We certainly have had a great run of it but towards the end of her reply, the Minister touched on changes taking place, particularly in the USA, over which we have no control. Does the Minister agree that the lead-in time for an industry setting up in Ireland from the first contact with IDA Ireland could be anything up to eight years? Therefore, we are currently getting decisions on situations that were initiated six to eight years ago. I do not expect all the multinationals which have invested here to move away. The problem is the pipeline of six to eight years time. Other than the obvious advantages outlined by the Minister, that of education, a growing population and so on, what repositioning is taking place because changes are occurring which change some of the advantages that Ireland had? We cannot deny it. We always claimed in the past that tax was part of the package and I have no doubt that it was.

I understand from IDA Ireland that the pipeline of FDI companies coming to Ireland is still strong. While we have been successful I agree that we cannot be complacent. IDA Ireland will publish its new 2020-24 strategy early in the new year. It will build on the success of the current strategy which has exceeded targets around investment and job creation and with inputs from a wide variety of stakeholders, aims to ensure that Ireland retains its attractiveness for FDI. Future Jobs Ireland is the Government's framework for preparing Ireland for the challenges it faces for the economy of tomorrow. Each year, a report is published which sets out the annual steps needed to deliver on the ultimate goal of increasing our economy's resilience and future-proofing it. It focuses on key policy areas and enablers such as innovation, technological change, productivity, skills, labour force participation and the transition to the low carbon economy. This will lead to the creation of productive, sustainable jobs by ensuring that we have skilled people working in quality jobs in sustainable sectors.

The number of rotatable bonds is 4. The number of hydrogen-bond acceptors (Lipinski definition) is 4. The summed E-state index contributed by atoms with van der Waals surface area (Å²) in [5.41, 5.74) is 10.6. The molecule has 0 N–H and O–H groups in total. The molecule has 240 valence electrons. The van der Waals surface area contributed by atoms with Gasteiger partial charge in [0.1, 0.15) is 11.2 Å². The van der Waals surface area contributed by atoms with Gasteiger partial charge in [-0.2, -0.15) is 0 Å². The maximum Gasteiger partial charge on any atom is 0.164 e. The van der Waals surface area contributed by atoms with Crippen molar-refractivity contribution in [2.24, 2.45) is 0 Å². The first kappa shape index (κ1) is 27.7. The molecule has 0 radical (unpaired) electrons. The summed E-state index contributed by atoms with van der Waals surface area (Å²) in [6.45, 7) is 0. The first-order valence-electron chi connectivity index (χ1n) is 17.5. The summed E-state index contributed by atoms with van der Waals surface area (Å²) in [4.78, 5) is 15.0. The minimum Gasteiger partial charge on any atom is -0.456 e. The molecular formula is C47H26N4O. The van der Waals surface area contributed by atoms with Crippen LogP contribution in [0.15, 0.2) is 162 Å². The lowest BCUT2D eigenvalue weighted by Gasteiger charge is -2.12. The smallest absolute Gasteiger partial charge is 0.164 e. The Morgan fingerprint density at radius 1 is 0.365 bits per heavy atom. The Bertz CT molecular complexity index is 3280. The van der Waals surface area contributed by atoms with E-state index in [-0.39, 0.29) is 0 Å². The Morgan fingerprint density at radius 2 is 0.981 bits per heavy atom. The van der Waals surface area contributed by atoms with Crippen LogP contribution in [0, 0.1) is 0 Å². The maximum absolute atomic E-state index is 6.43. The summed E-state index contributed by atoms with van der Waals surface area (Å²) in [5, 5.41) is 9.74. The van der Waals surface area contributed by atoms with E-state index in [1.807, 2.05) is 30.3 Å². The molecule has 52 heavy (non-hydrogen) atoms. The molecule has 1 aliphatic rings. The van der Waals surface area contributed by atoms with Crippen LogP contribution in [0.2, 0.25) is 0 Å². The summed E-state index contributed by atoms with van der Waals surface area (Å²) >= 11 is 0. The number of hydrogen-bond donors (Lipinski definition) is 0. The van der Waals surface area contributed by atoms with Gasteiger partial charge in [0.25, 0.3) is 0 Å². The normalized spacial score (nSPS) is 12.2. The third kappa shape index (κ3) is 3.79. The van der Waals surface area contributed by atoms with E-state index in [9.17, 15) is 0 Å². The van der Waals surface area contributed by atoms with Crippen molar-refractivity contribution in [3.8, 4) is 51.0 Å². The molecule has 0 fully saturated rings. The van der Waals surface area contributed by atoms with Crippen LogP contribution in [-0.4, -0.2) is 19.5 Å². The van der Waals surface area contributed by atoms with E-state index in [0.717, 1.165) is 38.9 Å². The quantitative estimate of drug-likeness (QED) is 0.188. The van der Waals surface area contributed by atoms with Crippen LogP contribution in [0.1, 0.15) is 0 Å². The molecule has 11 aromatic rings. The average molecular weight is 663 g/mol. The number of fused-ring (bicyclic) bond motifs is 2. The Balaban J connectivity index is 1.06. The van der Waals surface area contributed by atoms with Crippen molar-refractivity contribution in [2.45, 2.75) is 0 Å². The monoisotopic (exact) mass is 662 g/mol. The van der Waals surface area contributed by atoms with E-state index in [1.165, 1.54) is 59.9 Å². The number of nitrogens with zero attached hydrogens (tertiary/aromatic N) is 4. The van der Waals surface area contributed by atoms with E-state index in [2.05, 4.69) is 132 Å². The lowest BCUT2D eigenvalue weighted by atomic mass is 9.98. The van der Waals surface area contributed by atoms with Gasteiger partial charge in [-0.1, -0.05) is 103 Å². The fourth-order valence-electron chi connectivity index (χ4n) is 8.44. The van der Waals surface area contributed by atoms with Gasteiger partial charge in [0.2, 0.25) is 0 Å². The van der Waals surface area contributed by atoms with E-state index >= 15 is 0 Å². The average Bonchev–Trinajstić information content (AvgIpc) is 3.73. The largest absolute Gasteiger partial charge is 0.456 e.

The Minister has not really addressed the purpose of the question which was to examine events outside the island and ask how we are responding. We already know that we are good in education, in demography and we are in the Single Market, so we have those advantages. Please God, we will also have access to the British market and will retain it. It is a big market. Tax regimes are changing, as the Minister pointed out, and have already changed quite substantially. Let us think beyond 2024; what about 2024-30? Are there serious discussions looking at what other countries are doing and what we should do to reposition ourselves to keep ahead of the game? The biggest danger in policy is always complacency with something that has succeeded up until now.

We continue to increase our footprint in other areas of the world. I recently returned from a trade mission to South Africa and Kenya. The population there is expected to increase by 1 billion over the next 30 years, I think. There are huge opportunities there. We are increasing our footprint in China and there was a trade mission to Japan some weeks ago. It is about not being over-reliant on one particular region and spreading our footprint into emerging economies. IDA Ireland is in the process of finalising its new strategy which will take account of the developing international tax environment. We must also consider our indigenous companies. The most important thing is to ensure that we support our indigenous companies in investing in R&D and innovation so that they can compete, scale up and reach new markets. Being competitive is the most important thing.